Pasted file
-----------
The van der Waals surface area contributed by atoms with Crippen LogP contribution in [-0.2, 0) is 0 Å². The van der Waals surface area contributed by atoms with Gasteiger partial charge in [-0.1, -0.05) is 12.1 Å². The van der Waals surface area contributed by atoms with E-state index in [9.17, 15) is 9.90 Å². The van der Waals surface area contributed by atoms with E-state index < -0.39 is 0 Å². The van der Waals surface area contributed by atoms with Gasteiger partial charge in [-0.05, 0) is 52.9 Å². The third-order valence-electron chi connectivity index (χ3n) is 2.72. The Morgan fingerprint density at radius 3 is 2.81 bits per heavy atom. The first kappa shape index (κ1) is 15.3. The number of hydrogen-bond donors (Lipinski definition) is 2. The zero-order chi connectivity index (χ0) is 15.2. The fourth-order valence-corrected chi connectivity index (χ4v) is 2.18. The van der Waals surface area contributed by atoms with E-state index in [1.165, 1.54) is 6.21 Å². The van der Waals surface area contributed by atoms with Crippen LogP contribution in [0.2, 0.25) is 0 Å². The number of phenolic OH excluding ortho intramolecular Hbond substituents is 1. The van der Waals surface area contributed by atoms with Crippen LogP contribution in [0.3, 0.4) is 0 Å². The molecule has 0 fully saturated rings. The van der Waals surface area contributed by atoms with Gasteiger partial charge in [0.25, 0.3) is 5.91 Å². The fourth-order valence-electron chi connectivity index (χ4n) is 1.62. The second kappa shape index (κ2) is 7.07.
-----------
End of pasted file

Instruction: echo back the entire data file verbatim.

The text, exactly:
The van der Waals surface area contributed by atoms with Crippen LogP contribution in [-0.2, 0) is 0 Å². The van der Waals surface area contributed by atoms with Gasteiger partial charge in [-0.1, -0.05) is 12.1 Å². The van der Waals surface area contributed by atoms with E-state index in [9.17, 15) is 9.90 Å². The van der Waals surface area contributed by atoms with E-state index < -0.39 is 0 Å². The van der Waals surface area contributed by atoms with Gasteiger partial charge in [-0.05, 0) is 52.9 Å². The third-order valence-electron chi connectivity index (χ3n) is 2.72. The Morgan fingerprint density at radius 3 is 2.81 bits per heavy atom. The first kappa shape index (κ1) is 15.3. The number of hydrogen-bond donors (Lipinski definition) is 2. The zero-order chi connectivity index (χ0) is 15.2. The fourth-order valence-corrected chi connectivity index (χ4v) is 2.18. The van der Waals surface area contributed by atoms with E-state index in [1.165, 1.54) is 6.21 Å². The van der Waals surface area contributed by atoms with Crippen LogP contribution in [0.2, 0.25) is 0 Å². The number of phenolic OH excluding ortho intramolecular Hbond substituents is 1. The van der Waals surface area contributed by atoms with Crippen LogP contribution in [0.3, 0.4) is 0 Å². The molecule has 0 fully saturated rings. The van der Waals surface area contributed by atoms with Gasteiger partial charge in [0.25, 0.3) is 5.91 Å². The fourth-order valence-electron chi connectivity index (χ4n) is 1.62. The second kappa shape index (κ2) is 7.07.